You’d be forgiven for thinking that unauthorized iOS apps obtained from the likes of Cydia aren’t as careful with your personal data as those approved by Apple for sale in the App Store. In fact, the opposite is true. Jailbroken iOS apps respect your privacy more than those obtained from the App Store.
Following the recent Path scandal which saw users’ address books uploaded to servers without their permission, iOS users seem to be more concerned about their private data than ever before. So much so that the concern has inspired jailbreak developers to release a tweak that blocks access to your address book from third-party apps.
But if you jailbreak your iOS devices to install this tweak and indeed other software that isn’t sanctioned by Apple, do you increase you risk by downloading content that isn’t regulated? Apparently not.
Andy Greenberg of Forbes discovered a study from a group of researchers at the University of California at Santa Barbara and the International Security Systems Lab that attempts to analyze how iPhone apps transmit a user’s private data.
The study reports that one in five free iOS apps downloaded from the App Store upload data to the apps’ creators that could potentially be used to identify a users and built a profile of their activities.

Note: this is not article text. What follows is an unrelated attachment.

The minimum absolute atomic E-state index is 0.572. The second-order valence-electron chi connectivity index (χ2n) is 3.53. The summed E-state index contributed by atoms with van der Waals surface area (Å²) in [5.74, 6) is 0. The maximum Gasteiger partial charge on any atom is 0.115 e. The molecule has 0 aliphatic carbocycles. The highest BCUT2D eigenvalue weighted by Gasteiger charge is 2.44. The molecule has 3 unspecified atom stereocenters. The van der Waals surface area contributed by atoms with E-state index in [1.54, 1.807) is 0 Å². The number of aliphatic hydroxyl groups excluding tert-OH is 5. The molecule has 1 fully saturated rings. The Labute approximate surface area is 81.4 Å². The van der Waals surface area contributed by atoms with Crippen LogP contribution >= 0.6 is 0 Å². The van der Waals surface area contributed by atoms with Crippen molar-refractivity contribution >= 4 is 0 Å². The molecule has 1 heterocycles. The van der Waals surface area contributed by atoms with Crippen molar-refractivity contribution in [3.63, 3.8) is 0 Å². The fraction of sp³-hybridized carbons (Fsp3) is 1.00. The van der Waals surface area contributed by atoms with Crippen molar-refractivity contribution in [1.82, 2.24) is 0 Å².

What’s more interesting, particularly for those who jailbreak, is that the study also looked at unauthorized apps built specifically for jailbroken iPhones and found that these actually leak data “far less frequently” that apps authorized by Apple.
The researchers built a tool called PiOS to analyze the data and ran it on 1,407 free apps, 825 of which were downloaded from the App Store while the other 526 were obtained from the BigBoss repository within Cydia.
21% of the apps from the App Store leak a user’s unique device identifier (UDID), while 4% also upload a device’s location. 0.5% upload a user’s entire contacts list.
However, only 4% of apps downloaded from Cydia upload your UDID, while only one (yes, just one app) leaked location and contact data. And it’s worth noting that this particular app, called “MobileSpy,” was built specifically to do this task.
Manuel Egele, a post-doctoral researcher at UCSB, believes Cydia’s apps are safer because of the culture of jailbreakers:
Egele points to Cydia’s culture of privacy among administrators and users. “The people who run Cydia seem very conscious of what information is available and can be accessed,” says Egele. “The applications you get from Cydia are geared toward more privacy-aware people.”
Jay Freeman, who is also known as Saurik and the creator of Cydia, firmly believes that you should jailbreak your iOS devices if you are concerned about your privacy:
If you care about this kind of thing, you should jailbreak your phone. Instead of Apple making decisions about what’s good and bad, you decide. People think jailbreaking is about deciding that things Apple doesn’t like are good. But it also allows you to decide that things Apple likes are bad. We provide you the tools to block the functionality you don’t believe apps should have on your phone.
So next time someone tells you that it’s “unsafe” to jailbreak your iOS devices and install unauthorized apps and tweaks, just smile politely and agree, safe in the knowledge that someone, somewhere, is flicking through their private data at a “reputable” Silicon Valley company.